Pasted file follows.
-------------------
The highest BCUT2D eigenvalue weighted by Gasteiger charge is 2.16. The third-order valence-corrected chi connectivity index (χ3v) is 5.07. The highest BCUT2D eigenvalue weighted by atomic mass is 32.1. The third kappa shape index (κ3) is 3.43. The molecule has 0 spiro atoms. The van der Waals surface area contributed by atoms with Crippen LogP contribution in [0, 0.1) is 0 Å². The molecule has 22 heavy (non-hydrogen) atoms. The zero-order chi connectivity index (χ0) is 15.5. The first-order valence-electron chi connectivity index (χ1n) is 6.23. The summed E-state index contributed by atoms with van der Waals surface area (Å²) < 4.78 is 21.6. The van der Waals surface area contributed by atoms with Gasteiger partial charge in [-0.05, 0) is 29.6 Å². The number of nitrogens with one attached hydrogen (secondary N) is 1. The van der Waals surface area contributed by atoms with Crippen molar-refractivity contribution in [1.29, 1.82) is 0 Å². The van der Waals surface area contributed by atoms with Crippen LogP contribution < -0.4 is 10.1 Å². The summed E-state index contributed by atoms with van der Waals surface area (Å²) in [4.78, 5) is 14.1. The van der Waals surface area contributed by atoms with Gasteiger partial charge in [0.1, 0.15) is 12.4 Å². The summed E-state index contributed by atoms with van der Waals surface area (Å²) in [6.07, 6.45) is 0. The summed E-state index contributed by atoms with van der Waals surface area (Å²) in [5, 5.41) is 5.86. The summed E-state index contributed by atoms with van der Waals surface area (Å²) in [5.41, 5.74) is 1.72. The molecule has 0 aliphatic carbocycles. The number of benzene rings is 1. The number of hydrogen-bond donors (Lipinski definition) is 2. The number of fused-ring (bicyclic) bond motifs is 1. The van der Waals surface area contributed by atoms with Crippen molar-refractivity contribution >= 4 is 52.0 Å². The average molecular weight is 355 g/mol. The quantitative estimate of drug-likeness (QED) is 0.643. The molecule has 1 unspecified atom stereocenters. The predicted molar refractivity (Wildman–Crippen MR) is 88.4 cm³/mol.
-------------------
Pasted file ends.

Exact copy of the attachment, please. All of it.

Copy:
The highest BCUT2D eigenvalue weighted by Gasteiger charge is 2.16. The third-order valence-corrected chi connectivity index (χ3v) is 5.07. The highest BCUT2D eigenvalue weighted by atomic mass is 32.1. The third kappa shape index (κ3) is 3.43. The molecule has 0 spiro atoms. The van der Waals surface area contributed by atoms with Crippen LogP contribution in [0, 0.1) is 0 Å². The molecule has 22 heavy (non-hydrogen) atoms. The zero-order chi connectivity index (χ0) is 15.5. The first-order valence-electron chi connectivity index (χ1n) is 6.23. The summed E-state index contributed by atoms with van der Waals surface area (Å²) < 4.78 is 21.6. The van der Waals surface area contributed by atoms with Gasteiger partial charge in [-0.05, 0) is 29.6 Å². The number of nitrogens with one attached hydrogen (secondary N) is 1. The van der Waals surface area contributed by atoms with Crippen molar-refractivity contribution in [1.29, 1.82) is 0 Å². The van der Waals surface area contributed by atoms with Crippen LogP contribution < -0.4 is 10.1 Å². The summed E-state index contributed by atoms with van der Waals surface area (Å²) in [4.78, 5) is 14.1. The van der Waals surface area contributed by atoms with Gasteiger partial charge in [0.1, 0.15) is 12.4 Å². The summed E-state index contributed by atoms with van der Waals surface area (Å²) in [6.07, 6.45) is 0. The summed E-state index contributed by atoms with van der Waals surface area (Å²) in [5, 5.41) is 5.86. The summed E-state index contributed by atoms with van der Waals surface area (Å²) in [5.41, 5.74) is 1.72. The molecule has 0 aliphatic carbocycles. The number of benzene rings is 1. The number of hydrogen-bond donors (Lipinski definition) is 2. The number of fused-ring (bicyclic) bond motifs is 1. The van der Waals surface area contributed by atoms with Crippen molar-refractivity contribution >= 4 is 52.0 Å². The average molecular weight is 355 g/mol. The quantitative estimate of drug-likeness (QED) is 0.643. The molecule has 1 unspecified atom stereocenters. The predicted molar refractivity (Wildman–Crippen MR) is 88.4 cm³/mol.